The question is, had Palestine ‘voluntarily declared’ its independence too, would it not have become a ‘state’ and a ‘member-state’ too like Israel? Surely the Arabs themselves were a reason for Palestine’s not declaring its statehood. The Arabs were furious over the Partition plan; the Syrian president, Shukri al-Quwatli said, ‘We shall eradicate Zionism’, Iraqi PM Nuri al-Said said, ‘We will smash the country with our guns and obliterate every place the Jews seek shelter in’, Egyptian Heykal Pasha said to the General Assembly, ‘the lives of 1,000,000 Jews in Moslem countries would be jeopardized by the establishment of a Jewish state, and Jamal Husseini of the Arab Higher Committee promised, "The blood will flow like rivers in the Middle East’. And the Arabs live up to their promise, as they relentlessly waged war upon war on the Israelis, from the first day of its inception to the 1973, Yom Kippur War.
When finally the Arabs fell off from their fervor of eliminating Israel with military might, they started supporting Palestinian freedom fighters. So Arab support and inability to understand the UN structural process at its depth, constantly put the matter of Palestine’s self-declaration in delays. Nor did the UN in its collective wisdom could come to a resolution that would guide, facilitate and conclude the issue to a Palestinian State. As late as in 1974, for the first time the UN recognized the PLO as the "representative of the Palestinian people" and granted it an observer status. The Palestinian Authority (PA) was admitted only in 1994 as a local police force, while Israel was to control external security and foreign relations of Palestine, in the Oslo Accord – how could the UN back such an Accord, that announced Israel’s control on the foreign policy of Palestine, over whom it has no jurisdiction whatsoever according to the UN itself.
In fact the whole peace process, that was upheld by the UN and that was mostly conducted under US auspices, is a sequence that conveniently always pushed the major issues of statehood, refugees and borders to later negotiations, while each new so-called peace-accord would add Arab neighbors to Israel’s list of friends or gain further compliance from the Palestinians for Israel’s hegemonic acts.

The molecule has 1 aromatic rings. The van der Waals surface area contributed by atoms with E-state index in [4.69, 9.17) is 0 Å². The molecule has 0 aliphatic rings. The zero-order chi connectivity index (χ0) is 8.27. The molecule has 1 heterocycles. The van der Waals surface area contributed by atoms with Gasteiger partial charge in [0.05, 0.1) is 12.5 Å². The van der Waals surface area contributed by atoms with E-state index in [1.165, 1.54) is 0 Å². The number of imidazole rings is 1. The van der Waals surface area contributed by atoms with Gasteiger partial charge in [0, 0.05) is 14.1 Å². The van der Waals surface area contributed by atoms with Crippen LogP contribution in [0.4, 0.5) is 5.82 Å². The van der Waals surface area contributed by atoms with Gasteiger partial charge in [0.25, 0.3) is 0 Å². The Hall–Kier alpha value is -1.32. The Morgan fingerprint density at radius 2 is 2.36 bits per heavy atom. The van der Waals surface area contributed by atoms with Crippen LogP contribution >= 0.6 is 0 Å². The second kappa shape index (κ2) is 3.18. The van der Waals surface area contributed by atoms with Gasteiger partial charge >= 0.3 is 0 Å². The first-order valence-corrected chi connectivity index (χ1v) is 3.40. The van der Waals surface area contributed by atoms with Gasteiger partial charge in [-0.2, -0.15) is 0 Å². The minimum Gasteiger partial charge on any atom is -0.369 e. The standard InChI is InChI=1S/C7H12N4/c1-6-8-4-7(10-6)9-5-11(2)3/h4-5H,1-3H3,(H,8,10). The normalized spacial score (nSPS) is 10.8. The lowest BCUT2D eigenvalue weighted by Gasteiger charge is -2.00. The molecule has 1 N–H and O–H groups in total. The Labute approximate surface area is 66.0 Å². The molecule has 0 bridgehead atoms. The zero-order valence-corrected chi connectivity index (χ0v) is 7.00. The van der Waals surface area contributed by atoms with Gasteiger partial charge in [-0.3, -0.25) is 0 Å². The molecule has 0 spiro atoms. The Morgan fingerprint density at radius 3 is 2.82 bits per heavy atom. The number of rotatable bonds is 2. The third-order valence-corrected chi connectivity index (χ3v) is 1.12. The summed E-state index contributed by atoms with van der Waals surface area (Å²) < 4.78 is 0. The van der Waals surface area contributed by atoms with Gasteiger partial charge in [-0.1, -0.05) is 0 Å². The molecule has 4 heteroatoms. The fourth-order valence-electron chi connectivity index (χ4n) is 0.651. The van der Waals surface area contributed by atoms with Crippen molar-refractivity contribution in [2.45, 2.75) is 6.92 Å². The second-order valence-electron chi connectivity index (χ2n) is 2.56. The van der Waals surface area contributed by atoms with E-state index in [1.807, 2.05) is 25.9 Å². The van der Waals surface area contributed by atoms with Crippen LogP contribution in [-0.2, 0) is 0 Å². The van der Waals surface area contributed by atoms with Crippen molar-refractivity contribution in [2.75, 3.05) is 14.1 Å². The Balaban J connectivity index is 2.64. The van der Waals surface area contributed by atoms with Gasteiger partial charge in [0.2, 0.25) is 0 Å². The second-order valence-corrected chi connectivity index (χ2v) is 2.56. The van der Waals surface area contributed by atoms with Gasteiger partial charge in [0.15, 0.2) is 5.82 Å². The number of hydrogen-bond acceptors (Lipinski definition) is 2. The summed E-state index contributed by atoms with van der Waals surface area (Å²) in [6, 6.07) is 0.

It is not as if the UN has not spoken in favor of the Palestinians, it always has, it has expressed deep concerns over the issue, several report have been made detailing the plights of this people, and several resolutions have been put forth for the just conclusion of the Peace Process – but because all this is non-binding, it has never availed anything substantial for the Palestinians. While on the other hand Israel gains from US’ hegemonic backing for its cause. Not only outside the UN but also inside it.
The Oslo Accords, 1993, had ended with the understanding that a permanent agreement ‘must’ be reached within five years. Yasser Arafat had announced that he would unilaterally declare independence of Palestine at the end of 5years if issues are not resolved. As expected the US/Israeli side had nothing substantial to offer, Yasser became adamant upon his statehood option. But, as reported, Yasser faced enormous pressure from Arab leaders and other international players to not to declare an independent Palestinian state, as planned for September 13, 2000. Hosni Mubarak explained why he was against such a declaration, he said ‘We don't want any clash between the two sides’. This means that Arafat had been threatened of whole scale war over the Palestinian people if he made the declaration, and the Arab friends would not be there to help him anymore! Inside the UN, Arab League members forwarded a resolution for an independent Palestinian state in 2014 and the United States Vetoed it. This Veto is in concordance with the over 40 previous Vetoes that the US has used in favor of Israel and against Palestine.
So will Palestine ever learn to dodge the ‘structural constraints’ of the UN and get to statehood – or will the UN be dissolved before that ever happens – because for the powerful that would means that the UN has lost its purpose…
Does the UN structure, embellished with such Veto powers, not serve as utterly undemocratic? How is there an assembly of supposedly democratically-elected, high-held representatives of 193 states, who sit together as people of equal conscience and equal human value, and 5 states veto whatever the majority of them think is right.
The Veto is nevertheless essential, because it is the ultimate instrument that will save the world from another world war – because only if the world states accept the hegemony of the powerful, will they not wage it upon them.
This article was originally published here